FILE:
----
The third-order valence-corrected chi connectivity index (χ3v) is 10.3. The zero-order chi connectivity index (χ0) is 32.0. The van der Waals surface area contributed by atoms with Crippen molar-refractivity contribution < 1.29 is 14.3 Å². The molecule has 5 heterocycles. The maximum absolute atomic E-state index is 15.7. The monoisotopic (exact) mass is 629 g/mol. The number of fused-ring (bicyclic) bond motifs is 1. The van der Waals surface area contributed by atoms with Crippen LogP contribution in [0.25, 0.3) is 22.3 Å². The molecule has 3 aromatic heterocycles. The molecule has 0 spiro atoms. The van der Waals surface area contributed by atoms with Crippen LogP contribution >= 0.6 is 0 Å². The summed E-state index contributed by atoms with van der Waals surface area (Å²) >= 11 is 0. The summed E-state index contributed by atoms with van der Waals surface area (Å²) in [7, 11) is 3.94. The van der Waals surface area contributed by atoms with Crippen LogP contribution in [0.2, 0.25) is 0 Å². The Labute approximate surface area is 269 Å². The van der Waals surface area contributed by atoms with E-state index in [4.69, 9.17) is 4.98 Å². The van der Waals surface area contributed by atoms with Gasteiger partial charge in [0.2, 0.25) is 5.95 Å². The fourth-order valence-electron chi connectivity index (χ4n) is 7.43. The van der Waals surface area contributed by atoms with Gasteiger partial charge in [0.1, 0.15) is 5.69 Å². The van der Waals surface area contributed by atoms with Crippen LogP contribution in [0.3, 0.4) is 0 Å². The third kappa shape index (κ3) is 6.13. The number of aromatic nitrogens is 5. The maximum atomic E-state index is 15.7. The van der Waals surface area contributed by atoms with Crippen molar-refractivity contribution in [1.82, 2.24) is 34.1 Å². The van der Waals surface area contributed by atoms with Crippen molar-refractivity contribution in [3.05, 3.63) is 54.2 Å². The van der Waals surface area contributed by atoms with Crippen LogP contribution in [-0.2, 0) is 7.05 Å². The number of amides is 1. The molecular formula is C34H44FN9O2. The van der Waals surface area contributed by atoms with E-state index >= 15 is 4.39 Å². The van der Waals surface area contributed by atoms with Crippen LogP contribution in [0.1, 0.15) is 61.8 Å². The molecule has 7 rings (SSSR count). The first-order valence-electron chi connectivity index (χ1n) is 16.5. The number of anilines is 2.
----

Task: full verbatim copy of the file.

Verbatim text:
The third-order valence-corrected chi connectivity index (χ3v) is 10.3. The zero-order chi connectivity index (χ0) is 32.0. The van der Waals surface area contributed by atoms with Crippen molar-refractivity contribution < 1.29 is 14.3 Å². The molecule has 5 heterocycles. The maximum absolute atomic E-state index is 15.7. The monoisotopic (exact) mass is 629 g/mol. The number of fused-ring (bicyclic) bond motifs is 1. The van der Waals surface area contributed by atoms with Crippen LogP contribution in [0.25, 0.3) is 22.3 Å². The molecule has 3 aromatic heterocycles. The molecule has 0 spiro atoms. The van der Waals surface area contributed by atoms with Crippen LogP contribution >= 0.6 is 0 Å². The summed E-state index contributed by atoms with van der Waals surface area (Å²) >= 11 is 0. The summed E-state index contributed by atoms with van der Waals surface area (Å²) in [7, 11) is 3.94. The van der Waals surface area contributed by atoms with Crippen LogP contribution in [0.2, 0.25) is 0 Å². The Labute approximate surface area is 269 Å². The van der Waals surface area contributed by atoms with E-state index in [4.69, 9.17) is 4.98 Å². The van der Waals surface area contributed by atoms with Gasteiger partial charge in [0.2, 0.25) is 5.95 Å². The fourth-order valence-electron chi connectivity index (χ4n) is 7.43. The van der Waals surface area contributed by atoms with Gasteiger partial charge in [0.1, 0.15) is 5.69 Å². The van der Waals surface area contributed by atoms with Crippen LogP contribution in [0.3, 0.4) is 0 Å². The third kappa shape index (κ3) is 6.13. The number of aromatic nitrogens is 5. The maximum atomic E-state index is 15.7. The van der Waals surface area contributed by atoms with Crippen molar-refractivity contribution in [1.82, 2.24) is 34.1 Å². The van der Waals surface area contributed by atoms with Crippen molar-refractivity contribution in [3.05, 3.63) is 54.2 Å². The van der Waals surface area contributed by atoms with Crippen LogP contribution in [-0.2, 0) is 7.05 Å². The number of amides is 1. The molecular formula is C34H44FN9O2. The van der Waals surface area contributed by atoms with E-state index >= 15 is 4.39 Å². The van der Waals surface area contributed by atoms with Crippen LogP contribution in [0.1, 0.15) is 61.8 Å². The molecule has 7 rings (SSSR count). The first-order valence-electron chi connectivity index (χ1n) is 16.5. The number of anilines is 2.